Culture and cuisine came together Sunday afternoon at the Model Matzah Bakery as children came to Margate to get hands on history lesson.
"It is important for children to study in a way that brings the traditions alive in a way that they can actually hold, touch and feel," said Rabbi Avrohom Rapoport.
"The lessons are not just out of a book but in a way that's fun and exciting."
A tradition spanning from the distant past to today, from generation to generation.
"Some of the parents who have participated in the Matzah bakery when we first started are now bringing their children to partake in the family fun tradition to prepare for the holiday of Passover," said Rabbi Rapoport.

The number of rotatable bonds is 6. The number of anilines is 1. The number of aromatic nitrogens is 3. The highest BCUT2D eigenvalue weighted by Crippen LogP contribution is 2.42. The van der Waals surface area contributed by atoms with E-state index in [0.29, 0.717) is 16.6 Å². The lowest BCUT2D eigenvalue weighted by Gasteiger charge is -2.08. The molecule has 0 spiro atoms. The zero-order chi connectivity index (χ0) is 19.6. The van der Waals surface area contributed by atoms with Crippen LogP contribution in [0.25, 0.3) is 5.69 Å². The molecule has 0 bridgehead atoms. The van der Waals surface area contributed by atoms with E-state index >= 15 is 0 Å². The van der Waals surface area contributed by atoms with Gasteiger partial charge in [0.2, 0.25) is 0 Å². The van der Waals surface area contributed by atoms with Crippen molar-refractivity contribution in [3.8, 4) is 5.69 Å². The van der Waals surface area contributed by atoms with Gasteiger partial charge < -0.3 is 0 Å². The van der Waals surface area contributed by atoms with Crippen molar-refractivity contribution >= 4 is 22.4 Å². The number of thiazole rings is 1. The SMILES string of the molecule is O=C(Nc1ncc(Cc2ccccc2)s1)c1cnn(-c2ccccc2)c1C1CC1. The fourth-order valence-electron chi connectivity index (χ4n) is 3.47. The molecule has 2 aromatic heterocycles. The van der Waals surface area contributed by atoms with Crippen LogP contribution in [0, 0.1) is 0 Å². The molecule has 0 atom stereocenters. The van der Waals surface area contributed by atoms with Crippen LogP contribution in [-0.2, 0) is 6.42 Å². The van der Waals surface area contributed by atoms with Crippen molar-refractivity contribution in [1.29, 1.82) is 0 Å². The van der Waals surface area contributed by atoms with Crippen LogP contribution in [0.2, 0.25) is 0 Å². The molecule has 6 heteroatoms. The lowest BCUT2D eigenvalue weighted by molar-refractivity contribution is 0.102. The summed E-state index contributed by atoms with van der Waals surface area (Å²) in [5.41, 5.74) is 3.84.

As for the kids, they had the chance to roll, bake, and of course eat the matzah they made.
"It was fun when we put on the hat and dipped our finger in the dough and put it on our nose," said Jessie Alkins.
For the parents in attendance, the educational value of the afternoon was not lost in all of the fun.
"They get to learn about Passover and learn about making matzah and why we eat matzah on Passover," said parent Todd Forman.
So whether they were fast rollers or went with the slower approach, or topped their matzah with peanut butter or chocolate, organizers are hoping the Model Matzah Bakery will provide a connection with their Jewish heritage that will last a lifetime.
"Seeing the children smiling and enjoying to learn about their heritage is really special," said Rabbi Rapoport.
"To me, this shows that it will be remembered for a very long time and hopefully passed on to their children as well."